Ned Walthall, a photographer from New Jersey was “devastated” when he arrived at the Historic Park for his yearly photo session with the nesting Egrets and Herons, sharing his photography online.
Ned arrived in San Antonio, Texas this year only to find a six-foot tall fence with blackout cloth blocking off access to public amenities and displaying warning signs that read, “NO TRESPASSING.”
Between the gaps he could see hired contractors with two by four boards, banging them at migratory waterbirds making a return to their nesting habitat in Brackenridge Park.
Elmendorf Lake Park and Woodlawn Lake Park on the opposite side of the city were also subject to the assault by the USDA’s Wildlife Services hired by the City of San Antonio to “relocate” the birds from all city park’s property.
All without an obvious plan or research on the negative impact the action would have on the species listed as needing conservation or the other resident non-target species.
The loss of birds affected many of us as well. Local photographers, bird watchers and nature lovers asked what happened to the birds.
We had conversations on the need for the city “bird haters”, to learn about the importance of empathy to better understand and treat wildlife in our city parks.
“Increased empathy has the potential to lead to an increased likelihood that people with take compassion or caring action.” According to a Woodland Park Zoo blog.
The need for our city park’s employees to learn how an ecosystem works and how to co-exist with wildlife in our quickly declining green spaces.
The waterbirds travel from as far away as the Gulf of Mexico coastline, Mexico, Central and South America-making the yearly journey to breed throughout North America. Migrating south after their chicks are strong enough to make the long journey, they face the perils of climate change and disturbance by humans along the route.
Dwayne Flores, a local photographer with countless traveling miles logged driving in search of birds to photograph, called one recent afternoon to discuss the heat index in our heat island reaching over 115 degrees Fahrenheit and expressed his concern on the lack of birds in our city parks.
We noted our favorite missing Barred Owls that nested in Brackenridge Park. The Owls nested in the cavity of a tree at the back of the park for the last few years.
It comes as no surprise this year, though, that after months of the USDA’s Wildlife Services employees chasing Yellow-Crowned Night Herons near the Owls nesting tree, the daily noise of shots fired at the tree canopy out of a blank 22 handgun, had scared the owls and other resident birds away.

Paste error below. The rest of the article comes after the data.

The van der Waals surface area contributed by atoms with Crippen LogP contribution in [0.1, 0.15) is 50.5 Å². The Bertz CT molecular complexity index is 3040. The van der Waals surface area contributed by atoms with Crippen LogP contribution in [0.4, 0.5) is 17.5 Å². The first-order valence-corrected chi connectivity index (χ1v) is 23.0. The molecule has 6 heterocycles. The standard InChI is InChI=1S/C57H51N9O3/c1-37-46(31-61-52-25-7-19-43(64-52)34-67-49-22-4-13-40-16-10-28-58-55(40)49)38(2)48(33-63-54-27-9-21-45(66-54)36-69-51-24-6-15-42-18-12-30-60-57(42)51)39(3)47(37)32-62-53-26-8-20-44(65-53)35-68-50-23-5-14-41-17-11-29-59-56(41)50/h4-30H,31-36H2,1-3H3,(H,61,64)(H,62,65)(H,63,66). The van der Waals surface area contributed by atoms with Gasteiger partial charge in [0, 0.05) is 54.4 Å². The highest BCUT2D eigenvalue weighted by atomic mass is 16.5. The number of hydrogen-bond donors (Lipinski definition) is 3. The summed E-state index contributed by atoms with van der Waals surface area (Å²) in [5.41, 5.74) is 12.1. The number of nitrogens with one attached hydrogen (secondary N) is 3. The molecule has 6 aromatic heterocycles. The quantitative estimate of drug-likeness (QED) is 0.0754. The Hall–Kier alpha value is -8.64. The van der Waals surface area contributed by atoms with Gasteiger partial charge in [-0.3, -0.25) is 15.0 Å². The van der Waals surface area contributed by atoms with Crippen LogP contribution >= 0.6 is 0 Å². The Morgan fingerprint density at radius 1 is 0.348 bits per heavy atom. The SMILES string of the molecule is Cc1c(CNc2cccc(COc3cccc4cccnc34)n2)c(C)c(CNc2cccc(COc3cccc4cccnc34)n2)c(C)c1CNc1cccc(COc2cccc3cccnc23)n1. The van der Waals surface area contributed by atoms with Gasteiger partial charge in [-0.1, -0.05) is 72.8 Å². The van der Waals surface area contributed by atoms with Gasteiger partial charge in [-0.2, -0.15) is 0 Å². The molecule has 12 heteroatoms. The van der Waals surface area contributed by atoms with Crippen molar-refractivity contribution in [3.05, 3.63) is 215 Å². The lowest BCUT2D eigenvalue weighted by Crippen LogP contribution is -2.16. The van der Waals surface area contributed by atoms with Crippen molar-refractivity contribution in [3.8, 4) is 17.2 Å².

Resident, Red-Shouldered Hawks that had nested in the park for the last few years were scared away. The Hawks would feed on the chicks and other species in the park. A pair of Threatened Zone Tailed Hawks observed early in the year, also banished to parts unknown, along with the waterbirds.
With severe drought conditions throughout our state and water sources dried up in other countries the birds call home, we may see loss of waterbirds during migration if the birds arrive at a dried-up water source. With the future of the birds already negatively impacted by the destruction of habitat by the city, destruction of habitat by developers, or natural causes, the future for our birds should be a concern.
According to a report on Science.org, the Decline of the North American Avifauna, “this loss of bird abundance signals an urgent need to address threats to avert future avifaunal collapse and associated loss of ecosystem integrity, function, and services.
We should be worried about the disappearance of our avian friends, like a canary in the coal mine, we just might not realize how important birds are to our environment as pollution indicators, until it is too late for all of us!
What you can do
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Fighting for Wildlife supports approved wildlife conservation organizations, which spend at least 80 percent of the money they raise on actual fieldwork, rather than administration and fundraising. When making a donation you can designate for which type of initiative it should be used – wildlife, oceans, forests or climate.